My point is simply this: This paradigm shift in modern, contemporary Christian theology toward thinking through logically and without restraint the principle that Jesus is the perfect revelation of the character of God has precursors and profound implications. One of those might be that our Bibles should begin with the New Testament! I have gone so far as to encourage my students to “read the Bible backwards.” Some of them look at me strangely, but I ask them this question: If you could only translate one book of the Bible for a people group without the Bible in their language, which book would it be? The majority of them answer “The Gospel of John” and then I tell them that “when I was young” Christians frequently handed out “gospel tracts” to total strangers. (I always carried some to school—as we were expected to!) If those gospel tracts contained a portion of the Bible it was always The Gospel of John. Why? Because that gospel portrays (portrait, not biography) Jesus most clearly as the perfect revelation of the character of God.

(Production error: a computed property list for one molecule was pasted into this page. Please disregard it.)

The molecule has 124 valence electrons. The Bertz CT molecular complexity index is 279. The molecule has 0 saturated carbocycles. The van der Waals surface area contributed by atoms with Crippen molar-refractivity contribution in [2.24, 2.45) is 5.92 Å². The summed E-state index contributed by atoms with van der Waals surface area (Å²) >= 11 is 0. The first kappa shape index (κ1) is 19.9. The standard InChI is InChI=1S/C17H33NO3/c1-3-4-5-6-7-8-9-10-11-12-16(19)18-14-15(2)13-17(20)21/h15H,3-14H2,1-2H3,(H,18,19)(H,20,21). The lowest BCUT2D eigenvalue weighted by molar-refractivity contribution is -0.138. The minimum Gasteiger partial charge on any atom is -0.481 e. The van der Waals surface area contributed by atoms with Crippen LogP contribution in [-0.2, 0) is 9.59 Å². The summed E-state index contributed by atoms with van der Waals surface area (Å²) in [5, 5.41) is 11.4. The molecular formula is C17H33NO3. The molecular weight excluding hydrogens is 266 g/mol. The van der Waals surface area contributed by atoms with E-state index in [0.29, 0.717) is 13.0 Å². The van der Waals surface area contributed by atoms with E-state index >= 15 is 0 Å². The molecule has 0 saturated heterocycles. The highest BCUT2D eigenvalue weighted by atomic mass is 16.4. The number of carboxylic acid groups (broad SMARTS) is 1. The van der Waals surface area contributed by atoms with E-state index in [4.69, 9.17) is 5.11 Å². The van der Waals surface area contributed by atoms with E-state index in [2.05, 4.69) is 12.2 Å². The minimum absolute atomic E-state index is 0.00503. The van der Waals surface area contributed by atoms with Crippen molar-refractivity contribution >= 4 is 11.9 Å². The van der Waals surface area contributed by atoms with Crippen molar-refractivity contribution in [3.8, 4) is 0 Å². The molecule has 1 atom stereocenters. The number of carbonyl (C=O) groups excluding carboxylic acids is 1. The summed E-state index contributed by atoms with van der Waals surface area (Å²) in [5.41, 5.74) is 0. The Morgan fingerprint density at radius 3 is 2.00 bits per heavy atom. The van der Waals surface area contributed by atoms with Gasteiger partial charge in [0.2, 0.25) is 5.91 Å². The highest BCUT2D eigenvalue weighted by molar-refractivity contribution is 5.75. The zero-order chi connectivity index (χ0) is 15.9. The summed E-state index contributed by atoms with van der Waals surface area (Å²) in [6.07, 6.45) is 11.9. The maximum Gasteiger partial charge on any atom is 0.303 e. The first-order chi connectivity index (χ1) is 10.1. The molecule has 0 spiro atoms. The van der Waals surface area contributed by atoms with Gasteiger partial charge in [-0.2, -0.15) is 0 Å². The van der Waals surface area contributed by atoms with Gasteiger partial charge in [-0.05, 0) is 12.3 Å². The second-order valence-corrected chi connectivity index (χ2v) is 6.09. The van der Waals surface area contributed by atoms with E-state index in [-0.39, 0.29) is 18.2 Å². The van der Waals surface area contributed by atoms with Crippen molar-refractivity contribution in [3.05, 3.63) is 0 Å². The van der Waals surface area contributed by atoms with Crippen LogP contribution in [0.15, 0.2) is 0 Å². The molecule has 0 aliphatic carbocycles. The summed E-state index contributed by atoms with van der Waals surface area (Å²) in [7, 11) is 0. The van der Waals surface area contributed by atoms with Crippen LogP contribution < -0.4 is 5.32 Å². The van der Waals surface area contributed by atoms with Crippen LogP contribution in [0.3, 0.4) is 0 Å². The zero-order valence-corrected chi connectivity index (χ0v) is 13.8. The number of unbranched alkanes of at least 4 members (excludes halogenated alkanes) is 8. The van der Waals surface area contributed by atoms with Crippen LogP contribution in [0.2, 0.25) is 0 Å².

My argument is that many evangelical Christians have always believed this principle in principle but have not worked it into their theology systematically. This is the task taken up by (among others) Taylor, Moltmann, Jüngel, and Boyd.
There is far to go, much more work to be done, and some of it will be challenging and even uncomfortable for many conservative Protestants. (I think Pope Francis is making it less uncomfortable for Catholics! We know, for example, that Francis’s favorite theologian is Walter Kasper who I consider a Catholic example of this principle. Read his magisterial volume The God of Jesus Christ [Continuum, 2012].)
Please click on: God Is Jesus
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- Please see my “Christianity and the Subversion of Just About Everything!” for development of “put on/clothe yourselves with Jesus Christ”.↩